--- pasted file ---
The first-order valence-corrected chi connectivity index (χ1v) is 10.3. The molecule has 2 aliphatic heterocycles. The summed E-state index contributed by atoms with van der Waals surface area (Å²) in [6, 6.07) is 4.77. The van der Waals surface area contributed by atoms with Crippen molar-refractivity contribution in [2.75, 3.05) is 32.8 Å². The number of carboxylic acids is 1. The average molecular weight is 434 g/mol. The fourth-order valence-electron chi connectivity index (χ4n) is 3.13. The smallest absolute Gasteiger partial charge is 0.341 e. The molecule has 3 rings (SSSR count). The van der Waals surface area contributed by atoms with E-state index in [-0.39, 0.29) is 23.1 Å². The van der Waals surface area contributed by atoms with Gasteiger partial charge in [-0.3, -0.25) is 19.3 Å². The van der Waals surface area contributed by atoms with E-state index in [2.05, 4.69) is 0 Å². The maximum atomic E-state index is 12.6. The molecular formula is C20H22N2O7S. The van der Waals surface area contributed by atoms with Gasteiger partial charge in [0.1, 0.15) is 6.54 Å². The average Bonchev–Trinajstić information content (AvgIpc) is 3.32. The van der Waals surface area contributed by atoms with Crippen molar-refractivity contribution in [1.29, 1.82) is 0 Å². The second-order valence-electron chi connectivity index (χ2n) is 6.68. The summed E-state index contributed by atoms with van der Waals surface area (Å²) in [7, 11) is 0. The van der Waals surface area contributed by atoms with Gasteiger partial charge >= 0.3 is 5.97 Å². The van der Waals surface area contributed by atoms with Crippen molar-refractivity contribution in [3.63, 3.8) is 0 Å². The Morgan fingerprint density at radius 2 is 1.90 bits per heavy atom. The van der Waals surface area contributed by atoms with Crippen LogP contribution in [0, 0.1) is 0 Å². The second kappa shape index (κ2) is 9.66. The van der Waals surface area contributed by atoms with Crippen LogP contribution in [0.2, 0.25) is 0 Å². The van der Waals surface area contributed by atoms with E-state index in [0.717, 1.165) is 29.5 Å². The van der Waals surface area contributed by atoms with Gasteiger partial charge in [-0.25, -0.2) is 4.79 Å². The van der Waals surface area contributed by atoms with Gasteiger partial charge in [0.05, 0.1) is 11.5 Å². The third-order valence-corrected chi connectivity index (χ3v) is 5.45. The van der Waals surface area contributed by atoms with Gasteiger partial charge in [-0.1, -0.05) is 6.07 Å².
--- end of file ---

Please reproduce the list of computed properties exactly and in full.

The first-order valence-corrected chi connectivity index (χ1v) is 10.3. The molecule has 2 aliphatic heterocycles. The summed E-state index contributed by atoms with van der Waals surface area (Å²) in [6, 6.07) is 4.77. The van der Waals surface area contributed by atoms with Crippen molar-refractivity contribution in [2.75, 3.05) is 32.8 Å². The number of carboxylic acids is 1. The average molecular weight is 434 g/mol. The fourth-order valence-electron chi connectivity index (χ4n) is 3.13. The smallest absolute Gasteiger partial charge is 0.341 e. The molecule has 3 rings (SSSR count). The van der Waals surface area contributed by atoms with E-state index in [-0.39, 0.29) is 23.1 Å². The van der Waals surface area contributed by atoms with Gasteiger partial charge in [-0.3, -0.25) is 19.3 Å². The van der Waals surface area contributed by atoms with E-state index in [2.05, 4.69) is 0 Å². The maximum atomic E-state index is 12.6. The molecular formula is C20H22N2O7S. The van der Waals surface area contributed by atoms with Gasteiger partial charge in [0.1, 0.15) is 6.54 Å². The average Bonchev–Trinajstić information content (AvgIpc) is 3.32. The van der Waals surface area contributed by atoms with Crippen molar-refractivity contribution in [1.29, 1.82) is 0 Å². The second-order valence-electron chi connectivity index (χ2n) is 6.68. The summed E-state index contributed by atoms with van der Waals surface area (Å²) in [7, 11) is 0. The van der Waals surface area contributed by atoms with Gasteiger partial charge >= 0.3 is 5.97 Å². The van der Waals surface area contributed by atoms with Crippen molar-refractivity contribution in [3.63, 3.8) is 0 Å². The Morgan fingerprint density at radius 2 is 1.90 bits per heavy atom. The van der Waals surface area contributed by atoms with Crippen LogP contribution in [0, 0.1) is 0 Å². The second kappa shape index (κ2) is 9.66. The van der Waals surface area contributed by atoms with Crippen LogP contribution in [0.2, 0.25) is 0 Å². The van der Waals surface area contributed by atoms with E-state index in [0.717, 1.165) is 29.5 Å². The van der Waals surface area contributed by atoms with Gasteiger partial charge in [-0.25, -0.2) is 4.79 Å². The van der Waals surface area contributed by atoms with Gasteiger partial charge in [0.05, 0.1) is 11.5 Å². The third-order valence-corrected chi connectivity index (χ3v) is 5.45. The van der Waals surface area contributed by atoms with Gasteiger partial charge in [-0.1, -0.05) is 6.07 Å².